Chicago Restaurants Will Pay $160k to Settle Sexual Harassment Lawsuit

Rosebud Restaurants will pay $160,000 to settle a sexual harassment and retaliation lawsuit filed by the U.S. Equal Employment Opportunity Commission (EEOC). The EEOC’s lawsuit charged Rosebud, which owns approximately nine Italian restaurants in the Chicagoland area, with violating federal civil rights laws when it subjected two women to sexual harassment, and fired one of the women after she complained about the harassment and objected to employees referring to African-Americans by racial slurs.

According to theEEOC’s lawsuit, Tina Rosenthal, who worked as a server at Rosebud’s now-closed Centro location in Chicago, was sexually harassed by another server in 2013. The alleged harassment included unwelcome sexual comments, sexual propositions, unwelcome touching and assaulting Rosenthal by grabbing her between her legs. Rosenthal complained about the harassment to managers, but Rosebud did not take adequate steps to address her complaints, the EEOC said. In addition, Rosenthal, who is white, objected during a company meeting to employees using racial slurs to refer to blacks. A few weeks later, according to the EEOC, Rosebud fired Rosenthal for pretextual reasons.

In September 2013, the EEOC had sued Rosebud for failing to hire African-American applicants because of their race. That suit settled in May 2017 with a four-year consent decree providing $1.9 million in monetary relief for black applicants who were denied jobs at Rosebud and requiring hiring goals for African-Americans, recruiting of black applicants, monitoring of Rosebud’s hiring practices, and anti-discrimination training.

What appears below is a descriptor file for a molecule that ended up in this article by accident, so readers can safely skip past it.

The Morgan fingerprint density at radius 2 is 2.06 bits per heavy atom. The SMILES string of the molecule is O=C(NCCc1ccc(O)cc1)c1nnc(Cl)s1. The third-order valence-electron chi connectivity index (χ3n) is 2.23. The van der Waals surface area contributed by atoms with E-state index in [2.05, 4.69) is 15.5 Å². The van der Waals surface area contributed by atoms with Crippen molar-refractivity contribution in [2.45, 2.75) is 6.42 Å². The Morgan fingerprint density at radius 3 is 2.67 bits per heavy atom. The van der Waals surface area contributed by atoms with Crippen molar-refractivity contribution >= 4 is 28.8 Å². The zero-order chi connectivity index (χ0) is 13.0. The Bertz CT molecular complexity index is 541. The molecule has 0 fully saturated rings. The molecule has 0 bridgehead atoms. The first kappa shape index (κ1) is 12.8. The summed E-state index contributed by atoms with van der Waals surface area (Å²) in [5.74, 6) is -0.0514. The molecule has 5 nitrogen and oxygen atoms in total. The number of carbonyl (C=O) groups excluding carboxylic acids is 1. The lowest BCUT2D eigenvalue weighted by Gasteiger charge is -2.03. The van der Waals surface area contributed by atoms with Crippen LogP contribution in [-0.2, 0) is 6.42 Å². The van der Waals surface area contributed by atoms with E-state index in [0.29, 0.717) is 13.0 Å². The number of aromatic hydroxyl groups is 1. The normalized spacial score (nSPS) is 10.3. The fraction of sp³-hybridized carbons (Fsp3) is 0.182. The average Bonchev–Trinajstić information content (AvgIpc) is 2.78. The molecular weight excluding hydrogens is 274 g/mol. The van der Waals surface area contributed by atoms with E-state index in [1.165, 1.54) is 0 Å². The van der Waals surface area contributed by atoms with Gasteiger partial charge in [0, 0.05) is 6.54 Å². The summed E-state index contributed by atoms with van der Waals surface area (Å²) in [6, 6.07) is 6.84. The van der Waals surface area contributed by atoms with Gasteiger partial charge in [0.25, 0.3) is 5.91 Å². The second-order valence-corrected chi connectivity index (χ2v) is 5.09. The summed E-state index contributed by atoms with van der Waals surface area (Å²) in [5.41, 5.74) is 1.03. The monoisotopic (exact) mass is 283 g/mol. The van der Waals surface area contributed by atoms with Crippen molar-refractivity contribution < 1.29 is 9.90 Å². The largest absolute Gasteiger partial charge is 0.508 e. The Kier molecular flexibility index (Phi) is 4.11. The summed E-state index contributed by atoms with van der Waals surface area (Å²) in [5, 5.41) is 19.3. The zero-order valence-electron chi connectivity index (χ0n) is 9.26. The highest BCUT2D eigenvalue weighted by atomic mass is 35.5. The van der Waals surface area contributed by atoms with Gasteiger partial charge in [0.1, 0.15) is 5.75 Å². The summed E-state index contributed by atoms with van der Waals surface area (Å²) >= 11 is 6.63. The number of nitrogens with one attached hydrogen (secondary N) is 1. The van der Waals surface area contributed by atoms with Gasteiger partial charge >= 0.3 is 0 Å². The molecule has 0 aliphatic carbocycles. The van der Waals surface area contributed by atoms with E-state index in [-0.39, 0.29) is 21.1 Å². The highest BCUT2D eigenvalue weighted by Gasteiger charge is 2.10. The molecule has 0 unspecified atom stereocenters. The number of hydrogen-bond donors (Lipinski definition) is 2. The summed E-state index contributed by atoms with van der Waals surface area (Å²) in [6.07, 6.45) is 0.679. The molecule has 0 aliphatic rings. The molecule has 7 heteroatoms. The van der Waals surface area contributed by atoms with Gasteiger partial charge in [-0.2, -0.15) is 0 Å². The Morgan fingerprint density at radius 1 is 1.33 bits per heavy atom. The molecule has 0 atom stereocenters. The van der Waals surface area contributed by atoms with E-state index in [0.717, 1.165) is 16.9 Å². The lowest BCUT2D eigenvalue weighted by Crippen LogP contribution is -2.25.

U.S. District JudgeJohn Blakey signed the order entering the consent decree resolving the sexual harassment and retaliation lawsuit on Oct. 15, 2018. In addition to providing for $160,000 in monetary relief to the harassed women, the decree prohibits Rosebud from engaging in sexual harassment or retaliation in the future. Further, Rosebud must provide annual training to all its employees regarding sexual harassment during the decree’s two-year term and provide semi-annual reports to the EEOC of any complaints about harassment or retaliation.

“This case is an unfortunate example of what happens when an employer fails to act on a harassment complaint,” said an EEOC spokesperson. “If Rosebud had taken Ms. Rosenthal’s complaint seriously, it may have been able to prevent another woman from being abused. Instead, the harasser faced no consequences when Rosenthal complained and was undeterred from harassing again.”


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